After Mihajlovic insisted that EPS should import electricity without traders as intermediaries the company bought power from Elektroprivreda Republike Srpske, a power utility from the Bosnian Serb entity of Bosnia, Republika Srpska, to supply consumers on the transmission system in 2013.

To prepare itself to compete on the liberalised market, the monopoly utility has to transform itself into a joint stock company, reorganise its subsidiaries and improve its efficiency, including a review of potential redundancies.

EPS, which employs around 30,000 people, still has nearly 5,000 workers from its subsidiaries in Kosovo on its payroll, although most of them don’t live in Kosovo any more and some of them are working for EPS in central Serbia and northern Kosovo.

Experts say that proper reorganisation is key to attracting new investment in Serbia and allowing independent electricity producers to enter the market.

EPS should benefit from this process too, as it will allow the company to gain independence from the state and be relieved of price regulation, which is used as a tool to avoid potential social unrest.

Gradual price hikes expected:

Nikola Rajakovic: “The idea of corporatisation is to allow EPS to become independent from the state and responsible for its results and profit,” | Photo by Beta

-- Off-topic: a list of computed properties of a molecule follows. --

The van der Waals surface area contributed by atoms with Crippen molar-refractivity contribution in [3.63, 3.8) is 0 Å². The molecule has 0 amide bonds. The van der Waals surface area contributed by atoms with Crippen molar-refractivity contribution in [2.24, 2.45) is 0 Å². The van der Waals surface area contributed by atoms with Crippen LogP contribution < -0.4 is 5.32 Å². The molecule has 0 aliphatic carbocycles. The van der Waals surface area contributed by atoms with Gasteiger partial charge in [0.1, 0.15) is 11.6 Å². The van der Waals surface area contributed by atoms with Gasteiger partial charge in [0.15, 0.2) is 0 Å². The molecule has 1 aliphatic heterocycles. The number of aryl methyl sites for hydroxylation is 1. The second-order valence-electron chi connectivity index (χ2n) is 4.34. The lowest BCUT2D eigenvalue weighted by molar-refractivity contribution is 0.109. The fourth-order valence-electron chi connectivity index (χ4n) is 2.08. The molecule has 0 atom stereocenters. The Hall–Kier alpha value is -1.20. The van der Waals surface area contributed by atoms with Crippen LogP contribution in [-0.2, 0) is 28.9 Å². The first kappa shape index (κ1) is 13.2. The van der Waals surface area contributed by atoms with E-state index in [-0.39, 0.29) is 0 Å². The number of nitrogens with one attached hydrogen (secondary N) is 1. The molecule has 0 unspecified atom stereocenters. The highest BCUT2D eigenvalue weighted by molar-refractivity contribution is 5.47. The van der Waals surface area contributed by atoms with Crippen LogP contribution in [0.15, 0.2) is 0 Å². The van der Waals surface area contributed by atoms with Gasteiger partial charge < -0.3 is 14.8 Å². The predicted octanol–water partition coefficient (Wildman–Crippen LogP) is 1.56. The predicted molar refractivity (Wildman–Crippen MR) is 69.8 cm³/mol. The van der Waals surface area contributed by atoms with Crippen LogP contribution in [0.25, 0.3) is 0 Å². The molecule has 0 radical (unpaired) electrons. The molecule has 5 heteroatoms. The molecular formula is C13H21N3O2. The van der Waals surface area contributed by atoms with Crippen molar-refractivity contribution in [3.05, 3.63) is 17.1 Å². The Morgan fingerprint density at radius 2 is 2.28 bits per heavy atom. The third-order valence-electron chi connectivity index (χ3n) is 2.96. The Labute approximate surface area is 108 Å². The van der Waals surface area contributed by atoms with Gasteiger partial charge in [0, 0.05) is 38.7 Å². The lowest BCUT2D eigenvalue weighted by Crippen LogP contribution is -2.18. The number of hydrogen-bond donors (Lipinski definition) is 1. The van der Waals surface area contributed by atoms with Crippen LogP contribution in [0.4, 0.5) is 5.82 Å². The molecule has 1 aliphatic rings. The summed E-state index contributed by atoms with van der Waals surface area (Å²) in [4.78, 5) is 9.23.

Even though the 2011 energy legislation stipulated market liberalisation, the companies affected were not fully prepared for the change.

Dragan Vlaisavljevic, manager of the trading department of EPS, said in December 2012 that EPS offered industrial consumers prices 46 per cent higher than the one that used to be regulated by the state, although the real market price should actually be 60 per cent more.

Since then EPS has concluded contracts with three of 27 high-voltage industrial consumers on the open market, while others are still trying to avoid a sudden price hike by negotiating with the state.

After a meeting at the Serbian Chamber of Commerce, large industrial consumers asked in December for a transitional period of six months to enable liberalisation and a gradual increase in prices.

“A sudden increase would have a negative impact on the cost of products and domestic demand, and increase the inflation rate,” Vidosava Dzagic, vice president of the Chamber of Commerce, told BIRN.

On January 11 Mihajlovic indicated that the price hike for industry consumers would be divided into two parts.

But companies have also complained that all the necessary bylaws were not completed by December 21st 2012, leaving them with little time to negotiate new contracts.

A representative of one electricity trading company, who asked to remain anonymous, said that the late adoption of market rules prevented companies other than EPS from bidding.

“EPS was the only company that could make an offer without adopting market rules that regulate a number of technical issues,” he said.

“The delay will probably allow EPS to keep a monopoly in 2013, with increased prices for large industry consumers, but in 2014 the competition will be more intense,” he suggested.